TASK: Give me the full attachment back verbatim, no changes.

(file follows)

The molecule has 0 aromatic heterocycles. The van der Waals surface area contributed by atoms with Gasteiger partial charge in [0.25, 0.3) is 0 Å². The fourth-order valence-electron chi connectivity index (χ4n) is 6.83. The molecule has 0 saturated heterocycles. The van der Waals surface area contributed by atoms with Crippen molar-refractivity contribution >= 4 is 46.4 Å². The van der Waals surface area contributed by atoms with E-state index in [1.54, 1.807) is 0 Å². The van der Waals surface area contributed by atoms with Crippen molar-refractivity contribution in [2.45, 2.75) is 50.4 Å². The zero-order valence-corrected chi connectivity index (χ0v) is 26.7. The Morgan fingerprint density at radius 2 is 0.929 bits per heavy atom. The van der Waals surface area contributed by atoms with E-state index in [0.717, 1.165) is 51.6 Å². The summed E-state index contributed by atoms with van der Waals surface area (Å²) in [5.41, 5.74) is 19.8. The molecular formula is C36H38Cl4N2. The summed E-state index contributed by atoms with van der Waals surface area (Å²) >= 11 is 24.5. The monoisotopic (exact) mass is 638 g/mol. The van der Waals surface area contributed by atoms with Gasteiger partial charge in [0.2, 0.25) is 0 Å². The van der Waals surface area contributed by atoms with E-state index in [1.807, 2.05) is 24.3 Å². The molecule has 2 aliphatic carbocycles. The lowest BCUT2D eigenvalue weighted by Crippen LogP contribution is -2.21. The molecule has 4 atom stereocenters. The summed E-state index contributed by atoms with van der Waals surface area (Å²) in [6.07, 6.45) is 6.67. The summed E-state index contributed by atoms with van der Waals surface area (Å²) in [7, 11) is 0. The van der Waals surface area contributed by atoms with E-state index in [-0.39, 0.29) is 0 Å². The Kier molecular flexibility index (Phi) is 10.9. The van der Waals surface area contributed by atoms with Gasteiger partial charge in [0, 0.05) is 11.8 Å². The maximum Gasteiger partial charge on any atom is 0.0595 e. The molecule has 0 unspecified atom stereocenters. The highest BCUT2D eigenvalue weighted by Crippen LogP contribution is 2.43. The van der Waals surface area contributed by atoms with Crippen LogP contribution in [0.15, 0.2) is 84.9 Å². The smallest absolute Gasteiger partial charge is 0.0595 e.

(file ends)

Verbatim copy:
The molecule has 0 aromatic heterocycles. The van der Waals surface area contributed by atoms with Gasteiger partial charge in [0.25, 0.3) is 0 Å². The fourth-order valence-electron chi connectivity index (χ4n) is 6.83. The molecule has 0 saturated heterocycles. The van der Waals surface area contributed by atoms with Crippen molar-refractivity contribution >= 4 is 46.4 Å². The van der Waals surface area contributed by atoms with E-state index in [1.54, 1.807) is 0 Å². The van der Waals surface area contributed by atoms with Crippen molar-refractivity contribution in [2.45, 2.75) is 50.4 Å². The zero-order valence-corrected chi connectivity index (χ0v) is 26.7. The Morgan fingerprint density at radius 2 is 0.929 bits per heavy atom. The van der Waals surface area contributed by atoms with E-state index in [0.717, 1.165) is 51.6 Å². The summed E-state index contributed by atoms with van der Waals surface area (Å²) in [5.41, 5.74) is 19.8. The molecular formula is C36H38Cl4N2. The summed E-state index contributed by atoms with van der Waals surface area (Å²) >= 11 is 24.5. The monoisotopic (exact) mass is 638 g/mol. The van der Waals surface area contributed by atoms with Gasteiger partial charge in [0.2, 0.25) is 0 Å². The van der Waals surface area contributed by atoms with E-state index in [1.807, 2.05) is 24.3 Å². The molecule has 2 aliphatic carbocycles. The lowest BCUT2D eigenvalue weighted by Crippen LogP contribution is -2.21. The molecule has 4 atom stereocenters. The summed E-state index contributed by atoms with van der Waals surface area (Å²) in [6.07, 6.45) is 6.67. The summed E-state index contributed by atoms with van der Waals surface area (Å²) in [7, 11) is 0. The van der Waals surface area contributed by atoms with E-state index in [-0.39, 0.29) is 0 Å². The Kier molecular flexibility index (Phi) is 10.9. The van der Waals surface area contributed by atoms with Gasteiger partial charge in [0, 0.05) is 11.8 Å². The maximum Gasteiger partial charge on any atom is 0.0595 e. The molecule has 0 unspecified atom stereocenters. The highest BCUT2D eigenvalue weighted by Crippen LogP contribution is 2.43. The van der Waals surface area contributed by atoms with Crippen LogP contribution in [0.15, 0.2) is 84.9 Å². The smallest absolute Gasteiger partial charge is 0.0595 e.